Biochemical laboratory

“Ushering In a New Generation of Chemical Screening”

ToxCast-Robotic-ArmOn the EPA’s “Science” blog, Dr. Richard Judson explains how the agency is using automated chemical screening processes in its Endocrine Disruptor Screening Program:

Ushering In a New Generation of Chemical Screening | Science.

 

 

 

Photo: National Center for Advancing Translational Sciences (NCATS) ultra-high-throughput robotic screening system

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Tools for PCR amplification of DNA

US government program makes progress in non-animal toxicity testing

In the United States, the process of validating methods that reduce, refine or replace the use of animals in safety testing is coordinated by the Interagency Coordinating Committee on the Validation of Alternative Methods (ICCVAM). Established by Congress in 2000, the committee consists of representatives from each of the 15 federal regulatory and research agencies that “develops, or employs tests or test data using animals, or regulates on the basis of the use of animals in toxicity testing.”

ICCVAM just released its biennial progress report (covering 2012-2013), which includes summaries of its safety testing activities and its collaborations with other federal and international agencies and organizations.  Among the highlights:

  • The Committee moved two non-animal eye irritation testing methods closer to approval for regulatory use: “OptiSafe” will undergo a formal validation procedure managed by the NTP Interagency Center for the Evaluation of Alternative Toxicological Methods (NICEATM) which provides scientific support to ICCVAM; and the Kao Corporation submitted NICEATM’s test results on its Short Time Exposure test (STE) to the Organization for Economic Co-operation and Development (OECD) for formal validation.  (The OECD establishes chemical testing guidelines used by industries in the European Union).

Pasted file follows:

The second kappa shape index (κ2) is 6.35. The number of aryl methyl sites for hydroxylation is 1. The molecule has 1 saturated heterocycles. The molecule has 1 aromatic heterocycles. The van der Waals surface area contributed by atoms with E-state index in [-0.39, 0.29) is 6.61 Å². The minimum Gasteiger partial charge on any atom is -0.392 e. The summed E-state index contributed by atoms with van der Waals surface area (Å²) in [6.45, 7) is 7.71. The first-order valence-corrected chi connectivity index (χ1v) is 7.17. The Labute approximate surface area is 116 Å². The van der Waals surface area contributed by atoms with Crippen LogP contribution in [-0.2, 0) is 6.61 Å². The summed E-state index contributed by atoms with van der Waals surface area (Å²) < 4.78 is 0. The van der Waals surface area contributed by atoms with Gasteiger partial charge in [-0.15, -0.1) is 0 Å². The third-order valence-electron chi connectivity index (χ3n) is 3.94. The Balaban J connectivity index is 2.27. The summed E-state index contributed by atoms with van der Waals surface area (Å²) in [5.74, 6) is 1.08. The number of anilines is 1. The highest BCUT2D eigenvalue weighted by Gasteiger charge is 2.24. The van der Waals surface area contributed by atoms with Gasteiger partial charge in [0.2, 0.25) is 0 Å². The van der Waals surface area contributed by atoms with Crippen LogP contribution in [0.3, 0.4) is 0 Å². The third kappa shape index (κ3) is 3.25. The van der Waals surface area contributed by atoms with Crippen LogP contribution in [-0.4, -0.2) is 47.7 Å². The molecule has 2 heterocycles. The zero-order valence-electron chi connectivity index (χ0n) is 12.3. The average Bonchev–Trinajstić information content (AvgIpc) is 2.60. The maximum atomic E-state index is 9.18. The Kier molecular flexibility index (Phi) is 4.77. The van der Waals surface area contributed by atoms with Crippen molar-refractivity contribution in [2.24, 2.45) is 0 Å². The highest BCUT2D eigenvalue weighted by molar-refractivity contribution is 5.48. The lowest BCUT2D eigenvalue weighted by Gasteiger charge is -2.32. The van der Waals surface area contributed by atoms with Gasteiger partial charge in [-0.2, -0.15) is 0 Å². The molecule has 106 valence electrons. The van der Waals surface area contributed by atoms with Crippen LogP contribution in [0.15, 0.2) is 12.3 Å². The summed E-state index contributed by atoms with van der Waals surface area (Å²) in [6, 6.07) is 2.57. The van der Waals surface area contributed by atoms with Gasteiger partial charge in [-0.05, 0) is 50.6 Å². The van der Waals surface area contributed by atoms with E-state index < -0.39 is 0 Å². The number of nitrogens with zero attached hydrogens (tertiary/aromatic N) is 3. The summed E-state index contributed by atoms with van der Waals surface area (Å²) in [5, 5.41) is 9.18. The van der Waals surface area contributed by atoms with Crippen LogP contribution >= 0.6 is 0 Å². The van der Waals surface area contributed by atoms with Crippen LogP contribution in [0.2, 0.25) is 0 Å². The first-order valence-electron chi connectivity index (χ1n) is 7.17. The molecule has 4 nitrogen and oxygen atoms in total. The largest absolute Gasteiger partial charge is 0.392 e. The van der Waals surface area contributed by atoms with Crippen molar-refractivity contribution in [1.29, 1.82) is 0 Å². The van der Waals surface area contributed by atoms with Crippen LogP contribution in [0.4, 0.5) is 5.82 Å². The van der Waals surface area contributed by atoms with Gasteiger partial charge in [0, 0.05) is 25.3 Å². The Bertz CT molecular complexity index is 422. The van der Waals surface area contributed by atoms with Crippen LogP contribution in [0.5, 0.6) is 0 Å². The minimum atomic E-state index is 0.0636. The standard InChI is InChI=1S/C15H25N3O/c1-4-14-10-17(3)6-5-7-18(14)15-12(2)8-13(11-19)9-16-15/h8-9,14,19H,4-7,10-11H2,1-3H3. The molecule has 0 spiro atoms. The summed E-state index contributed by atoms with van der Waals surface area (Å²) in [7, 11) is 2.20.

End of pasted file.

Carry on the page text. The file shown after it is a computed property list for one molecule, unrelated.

• Representatives of NICEATM and ICCVAM served on the management team for two EURL ECVAM validation studies: one using HepaRG (a human liver cell line) in an in vitro assay for liver toxicity, and another that validated and formally recommended (to the OECD) the direct peptide reactivity assay, an in vitro skin sensitization test.
  • ICCVAM helped to coordinate two international workshops aimed at reducing or replacing animal tests for vaccine development.
  • ICCVAM scientists collaborated with scientists from Procter & Gamble to develop open source software facilitates an integrated testing strategy that combines existing data from in vitro tests, chemical structure information, and computational models to predict the potency of a skin sensitizer; this information can be used to classify sensitization hazard without additional animal testing.
  • ICCVAM coordinated an international validation study of an in vitro method for detecting estrogenic activity, and began compiling an endocrine disruptor database of “high quality in vivo data” on 52 chemicals selected by the EPA; this can be used for validating in vitro methods.
  • With the FDA, ICCVAM developed industry guidelines on pyrogen testing and photosafety testing that highlight available in vitro methods and strategies for reducing animal use.

The report also summarizes inter-agency activities that support the development of alternative methods, such as “crowd-sourcing” data analysis and modeling through data challenges, and ICCVAM’s participation in international efforts to harmonize test guidelines and regulations.

For more information about ICCVAM and NICEATM, see their web site.

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Unilever’s pathway-based, non-animal approaches to toxicity testing

A new article by scientists at Unilever, a corporate member of the HTPC, describes several areas of safety science in which they are using a pathway-based approach to replace traditional animal tests with a combination of human cell-based in vitro assays and computational models.  The article, “Toxicity testing – non-animal approaches and safety science” (by Fiona Reynolds, Carl Westmoreland and Julia Fentem) is included in the current issue of The Biochemist: “Replacement in Research” (Vol. 36(3), June 2014).

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